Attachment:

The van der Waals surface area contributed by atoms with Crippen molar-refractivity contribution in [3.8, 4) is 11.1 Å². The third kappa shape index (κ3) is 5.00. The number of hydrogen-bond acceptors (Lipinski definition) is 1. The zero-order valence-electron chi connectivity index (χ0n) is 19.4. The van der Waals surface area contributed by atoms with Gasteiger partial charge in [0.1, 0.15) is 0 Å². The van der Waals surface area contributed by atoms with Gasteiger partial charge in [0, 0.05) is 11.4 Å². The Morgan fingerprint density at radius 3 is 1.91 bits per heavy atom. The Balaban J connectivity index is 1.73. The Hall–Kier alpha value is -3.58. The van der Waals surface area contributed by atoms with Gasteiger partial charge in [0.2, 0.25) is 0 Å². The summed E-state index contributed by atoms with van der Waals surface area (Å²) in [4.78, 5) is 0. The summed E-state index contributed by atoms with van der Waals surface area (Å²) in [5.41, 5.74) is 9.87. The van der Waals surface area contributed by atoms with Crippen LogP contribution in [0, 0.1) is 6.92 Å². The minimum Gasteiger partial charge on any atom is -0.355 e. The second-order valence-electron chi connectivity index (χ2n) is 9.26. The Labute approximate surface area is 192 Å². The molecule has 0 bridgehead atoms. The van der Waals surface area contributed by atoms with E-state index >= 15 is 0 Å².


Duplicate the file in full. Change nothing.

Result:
The van der Waals surface area contributed by atoms with Crippen molar-refractivity contribution in [3.8, 4) is 11.1 Å². The third kappa shape index (κ3) is 5.00. The number of hydrogen-bond acceptors (Lipinski definition) is 1. The zero-order valence-electron chi connectivity index (χ0n) is 19.4. The van der Waals surface area contributed by atoms with Gasteiger partial charge in [0.1, 0.15) is 0 Å². The van der Waals surface area contributed by atoms with Gasteiger partial charge in [0, 0.05) is 11.4 Å². The Morgan fingerprint density at radius 3 is 1.91 bits per heavy atom. The Balaban J connectivity index is 1.73. The Hall–Kier alpha value is -3.58. The van der Waals surface area contributed by atoms with Gasteiger partial charge in [0.2, 0.25) is 0 Å². The summed E-state index contributed by atoms with van der Waals surface area (Å²) in [4.78, 5) is 0. The summed E-state index contributed by atoms with van der Waals surface area (Å²) in [5.41, 5.74) is 9.87. The van der Waals surface area contributed by atoms with Crippen LogP contribution in [0, 0.1) is 6.92 Å². The minimum Gasteiger partial charge on any atom is -0.355 e. The second-order valence-electron chi connectivity index (χ2n) is 9.26. The Labute approximate surface area is 192 Å². The molecule has 0 bridgehead atoms. The van der Waals surface area contributed by atoms with E-state index >= 15 is 0 Å².